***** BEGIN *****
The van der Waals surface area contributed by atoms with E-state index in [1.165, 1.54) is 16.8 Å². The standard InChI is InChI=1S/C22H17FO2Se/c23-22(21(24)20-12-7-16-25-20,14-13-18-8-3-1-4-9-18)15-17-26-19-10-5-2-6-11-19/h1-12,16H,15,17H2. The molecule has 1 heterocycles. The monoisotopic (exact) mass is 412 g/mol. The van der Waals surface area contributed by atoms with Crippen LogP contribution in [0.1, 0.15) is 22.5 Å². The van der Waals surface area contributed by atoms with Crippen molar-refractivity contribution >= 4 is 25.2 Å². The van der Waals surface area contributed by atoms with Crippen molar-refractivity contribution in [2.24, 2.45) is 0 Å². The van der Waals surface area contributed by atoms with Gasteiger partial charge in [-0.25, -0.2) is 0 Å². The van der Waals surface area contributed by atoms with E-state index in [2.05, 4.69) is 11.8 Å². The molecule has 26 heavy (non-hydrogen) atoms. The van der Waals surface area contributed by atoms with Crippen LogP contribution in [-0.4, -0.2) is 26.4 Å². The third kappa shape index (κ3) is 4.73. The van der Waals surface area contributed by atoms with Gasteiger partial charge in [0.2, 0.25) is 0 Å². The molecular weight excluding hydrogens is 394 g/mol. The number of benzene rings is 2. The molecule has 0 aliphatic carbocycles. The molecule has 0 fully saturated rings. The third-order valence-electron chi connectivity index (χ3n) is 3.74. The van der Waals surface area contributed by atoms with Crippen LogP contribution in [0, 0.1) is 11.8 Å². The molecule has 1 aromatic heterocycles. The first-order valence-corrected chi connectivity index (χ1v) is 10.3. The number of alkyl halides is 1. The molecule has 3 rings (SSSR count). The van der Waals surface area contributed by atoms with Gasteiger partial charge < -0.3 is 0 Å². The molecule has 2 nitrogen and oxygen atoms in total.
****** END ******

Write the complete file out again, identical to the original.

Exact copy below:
The van der Waals surface area contributed by atoms with E-state index in [1.165, 1.54) is 16.8 Å². The standard InChI is InChI=1S/C22H17FO2Se/c23-22(21(24)20-12-7-16-25-20,14-13-18-8-3-1-4-9-18)15-17-26-19-10-5-2-6-11-19/h1-12,16H,15,17H2. The molecule has 1 heterocycles. The monoisotopic (exact) mass is 412 g/mol. The van der Waals surface area contributed by atoms with Crippen LogP contribution in [0.1, 0.15) is 22.5 Å². The van der Waals surface area contributed by atoms with Crippen molar-refractivity contribution >= 4 is 25.2 Å². The van der Waals surface area contributed by atoms with Crippen molar-refractivity contribution in [2.24, 2.45) is 0 Å². The van der Waals surface area contributed by atoms with Gasteiger partial charge in [-0.25, -0.2) is 0 Å². The van der Waals surface area contributed by atoms with E-state index in [2.05, 4.69) is 11.8 Å². The molecule has 26 heavy (non-hydrogen) atoms. The van der Waals surface area contributed by atoms with Crippen LogP contribution in [-0.4, -0.2) is 26.4 Å². The third kappa shape index (κ3) is 4.73. The van der Waals surface area contributed by atoms with Gasteiger partial charge in [0.2, 0.25) is 0 Å². The molecular weight excluding hydrogens is 394 g/mol. The number of benzene rings is 2. The molecule has 0 aliphatic carbocycles. The molecule has 0 fully saturated rings. The third-order valence-electron chi connectivity index (χ3n) is 3.74. The van der Waals surface area contributed by atoms with Crippen LogP contribution in [0, 0.1) is 11.8 Å². The molecule has 1 aromatic heterocycles. The first-order valence-corrected chi connectivity index (χ1v) is 10.3. The number of alkyl halides is 1. The molecule has 3 rings (SSSR count). The van der Waals surface area contributed by atoms with Gasteiger partial charge < -0.3 is 0 Å². The molecule has 2 nitrogen and oxygen atoms in total.